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Small Church Academy about enlisting pastors for big impact

Joe Wright is executive director of Southern Baptists' Bivocational & Small Church Leadership Network. The group has launched Small Church Academy, which consists of small cohorts of pastors who meet regularly for study and encouragement.

NASHVILLE (BP) — Now in its second year, a program for pastors of small churches is looking to expand not only as an academic setting, but one that grows relationships and establishes a place of encouragement.

The Small Church Academy launched a year ago through the Bivocational & Small Church Leadership Network (BSCLN) with three cohorts. Those cohorts – small groups of up to 10 members – increased to five in the spring. Eight are currently meeting.

“This is a small group gathering of friends who meet regularly to study important aspects of their ministries and Christian service, to share accountability and encouragement from like-minded, caring friends,” said Joe Wright, BSCLN executive director. “The goal of each module is to focus on personal discipleship, ministry potential and spiritual development.”

The group cites studies that a quarter of Southern Baptist churches average fewer than 24 people on Sunday mornings, with another 26 percent having fewer than 49 people. Approximately 66 percent of churches have 75 or fewer in attendance.

The BSCLN grew out of the Southern Baptist Bivocational Ministers Association (SBBMA), which was organized in 1980. The scope of its fellowship was broadened in 2006 to include leaders of smaller churches, not just those serving bivocationally. The SBBMA also adopted a measure to focus on churches with 125 or less in attendance, or 83 percent of all Southern Baptist churches.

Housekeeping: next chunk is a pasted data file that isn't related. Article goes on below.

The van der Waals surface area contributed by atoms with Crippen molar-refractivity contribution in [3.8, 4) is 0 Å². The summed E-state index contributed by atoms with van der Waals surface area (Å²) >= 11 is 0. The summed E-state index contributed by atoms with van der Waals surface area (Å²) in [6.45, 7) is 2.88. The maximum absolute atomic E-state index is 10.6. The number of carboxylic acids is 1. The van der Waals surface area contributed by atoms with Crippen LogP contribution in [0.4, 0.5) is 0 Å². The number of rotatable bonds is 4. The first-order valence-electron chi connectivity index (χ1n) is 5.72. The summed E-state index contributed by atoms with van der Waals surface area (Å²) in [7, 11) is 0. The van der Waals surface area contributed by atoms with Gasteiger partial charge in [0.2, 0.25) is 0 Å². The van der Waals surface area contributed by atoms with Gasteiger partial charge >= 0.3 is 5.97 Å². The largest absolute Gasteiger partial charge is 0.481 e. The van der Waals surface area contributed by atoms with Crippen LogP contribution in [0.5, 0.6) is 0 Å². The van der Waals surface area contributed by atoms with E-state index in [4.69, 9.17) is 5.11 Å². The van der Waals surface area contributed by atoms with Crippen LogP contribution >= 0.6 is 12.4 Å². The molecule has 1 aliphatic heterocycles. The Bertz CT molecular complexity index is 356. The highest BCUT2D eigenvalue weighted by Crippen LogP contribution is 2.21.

The SBBMA voted in 2009 to change its name to the BSCLN “in order to focus and enlarge its ministry impact with pastors and church leadership.”

There is no cost to be part of a cohort, which uses study materials in addition to the Bible. Members commit to meet in person or over Zoom for an hour every two weeks. The first 30 minutes center around the required reading for that session. A 20-minute discussion follows over issues faced in members’ ministries. The final 10 minutes are devoted to prayer.

“Each participant provides their own computer to access the Zoom meeting, if necessary,” Wright said. “The group leader will provide necessary resources including a leaders’ study guide, Zoom license and strategic support.”

States hosting cohorts at this time include North Carolina, Kentucky, Arkansas, Mississippi and Tennessee. Most started last week, but those interested in cohorts still open or to sign up on a waiting list can do so at the Small Church Academy page through BSCLN.

The waiting list doesn’t automatically enlist someone in a new cohort, but will provide an alert through email and other means prior to one becoming available.

Partnerships with associational missionaries in several states such as Oklahoma, Mississippi, Kentucky, North Carolina and the Dakotas have opened up, said Wright. He would like to include others.

There is a strong sense of under-appreciation among bivocational and small church ministers, Wright said. That feeling comes denominationally as well as from the culture at large that is influenced by “a worldly-based definition for success.”

“I am Southern Baptist to the marrow of my bones and grew up the son of a bivocational pastor in the mountains of east Tennessee.,” said Wright, bivocational pastor at Three Rivers Fellowship in Waverly, Tenn. “I saw my dad struggle with the fact that he was not appreciated for all the work that he did. Yet, he had a level of spiritual common sense that was unparalleled by any minister.

“Only those who understand that kind of leadership ability will come to value it.”

The cohorts are for training in churches but will go beyond the walls.

“We’re actually building a disciple module and training pastors to carry that into their church,” he said. “They take the materials and do a cohort in their church. It starts out as leadership development, then goes into discipleship development. We pray that when we move into the third tier, it becomes evangelistic.”